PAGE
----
The newly released November-December 2009 edition of Health Affairs features a series of articles on the challenges posed by the HIV/AIDS pandemic.  The articles focus on steps policymakers can take to change the dynamics of the pandemic so that millions of lives will be saved, infections prevented, and overall costs made more affordable. Publication of the series was supported by the Bill & Melinda Gates Foundation.

In conjunction with the issue, Health Affairs has also produced a special series of policy briefs on the issues surrounding the pandemic. These briefs, also produced with the support of the Gates Foundation, are available on the Health Affairs Web site.   

Increasing prevalence of HIV infection, coupled with the current global economic slowdown, portends a drastic funding shortfall for addressing the HIV/AIDS pandemic in both the short and long run. By the year 2031, when the pandemic enters its 50th year, funding needed for developing countries could reach $35 billion annually — three times the current level, according to a paper in the journal coauthored by Robert Hecht. Even then, more than 1 million people will be newly infected each year; some 33 million people worldwide are infected currently.

The world has an opportunity to avert this bleak future, say Hecht, managing director of the Results for Development Institute, and coauthors. They predict that by investing in high-impact prevention and efficient treatment efforts, world policymakers could cut the cost of fighting the pandemic by more than half.

Other highlights include the following:

  • Stefano M. Bertozzi, HIV director at the Bill & Melinda Gates Foundation, and co-authors offer a timeline of the world’s response to the pandemic and urge policymakers to shift from the “emergency response” mode of recent years to a more effective and efficient set of initiatives today. “An emergency response is appropriate for an earthquake, but wasteful and ineffective for an epidemic that has been with us for more than twenty-five years,” they write. They urge a new focus on evidence-based prevention programs, longer-term interventions designed to change fundamental social drivers of transmission, investments in training a new generation of health care professionals and managers, and more coordinated oversight of programs characterized by modern management practices.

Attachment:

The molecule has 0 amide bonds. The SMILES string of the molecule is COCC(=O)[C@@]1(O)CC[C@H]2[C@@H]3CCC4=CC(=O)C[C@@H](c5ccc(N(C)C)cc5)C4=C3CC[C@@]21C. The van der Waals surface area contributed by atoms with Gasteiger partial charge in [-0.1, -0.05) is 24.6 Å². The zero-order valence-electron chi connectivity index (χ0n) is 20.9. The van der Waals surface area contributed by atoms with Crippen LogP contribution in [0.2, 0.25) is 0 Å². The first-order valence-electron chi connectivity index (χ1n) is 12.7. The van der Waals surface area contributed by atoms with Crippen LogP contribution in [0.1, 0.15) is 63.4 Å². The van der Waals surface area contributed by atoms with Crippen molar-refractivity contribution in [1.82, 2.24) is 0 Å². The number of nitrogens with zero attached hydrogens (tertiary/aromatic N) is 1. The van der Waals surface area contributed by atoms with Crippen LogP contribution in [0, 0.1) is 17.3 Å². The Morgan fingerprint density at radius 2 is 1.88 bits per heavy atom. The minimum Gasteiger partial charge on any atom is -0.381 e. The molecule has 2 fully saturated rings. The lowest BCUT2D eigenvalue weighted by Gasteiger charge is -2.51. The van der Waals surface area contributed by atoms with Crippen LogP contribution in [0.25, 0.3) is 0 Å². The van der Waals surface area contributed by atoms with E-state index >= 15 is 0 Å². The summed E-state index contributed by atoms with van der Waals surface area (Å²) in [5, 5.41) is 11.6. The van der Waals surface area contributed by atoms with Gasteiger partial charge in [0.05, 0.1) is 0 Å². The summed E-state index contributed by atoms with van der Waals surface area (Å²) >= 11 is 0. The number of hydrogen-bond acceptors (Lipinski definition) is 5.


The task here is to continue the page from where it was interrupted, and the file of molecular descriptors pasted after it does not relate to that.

• Across the board, HIV treatment programs must be restructured to maximize benefits at the lowest possible costs, according to Anil Soni of the Clinton HIV/AIDS Initiative and Rajat Gupta of the Global Fund to Fight HIV, TB, and Malaria. They urge far broader use of the most cost-effective drug regimens for treating patients with HIV/AIDS. They also urge better use of available medical personnel through such strategies as “task shifting.” For example, in Rwanda, trained nurses with some physician supervision are conducting patient consultations for HIV treatment. By reducing the demand on physicians for HIV services, the authors say, task shifting reduces costs so that money can be used to improve and expand care.
  • Anthony S. Fauci, director of the National Institute of Allergy and Infectious Diseases, and colleague Gregory K. Folkers call for increased global funding of a robust research agenda on everything from vaccines to new prevention modalities. They argue that new revenue sources to combat HIV/AIDS globally are needed, including investment by rich and middle-income countries whose contributions so far have been limited.
  • Although much attention has focused on the scientific obstacles to developing an HIV vaccine, the Massachusetts Institute of Technology’s Jeffrey E. Harris contends that the economic challenges are just as real. Among the issues that need to be addressed are a lack of incentives for fostering cooperation among private-sector parties and regulatory conflicts that promote public welfare but impinge on individual rights.
  • Meanwhile, Judith Auerbach of the San Francisco AIDS Foundation argues that the focus of HIV prevention needs to be broadened, from changing the behavior of individuals to enabling societal-level health promotion and disease prevention that will have positive impacts beyond HIV/AIDS. She cites cost-effective interventions — such as empowering women in poor countries and providing stable housing for the homeless — that have shown good results.
  • The global response to the AIDS pandemic aims for universal access to treatment and for pursuing every avenue for prevention. But given limited funding availability, Dan W. Brock, a professor at the Harvard School of Medicine, and Daniel Wikler of the Harvard School of Public Health assert that there is a moral imperative for shifting priorities to prevention, which ultimately will save more lives — even if such a change in course slows progress toward the goal of universal treatment access.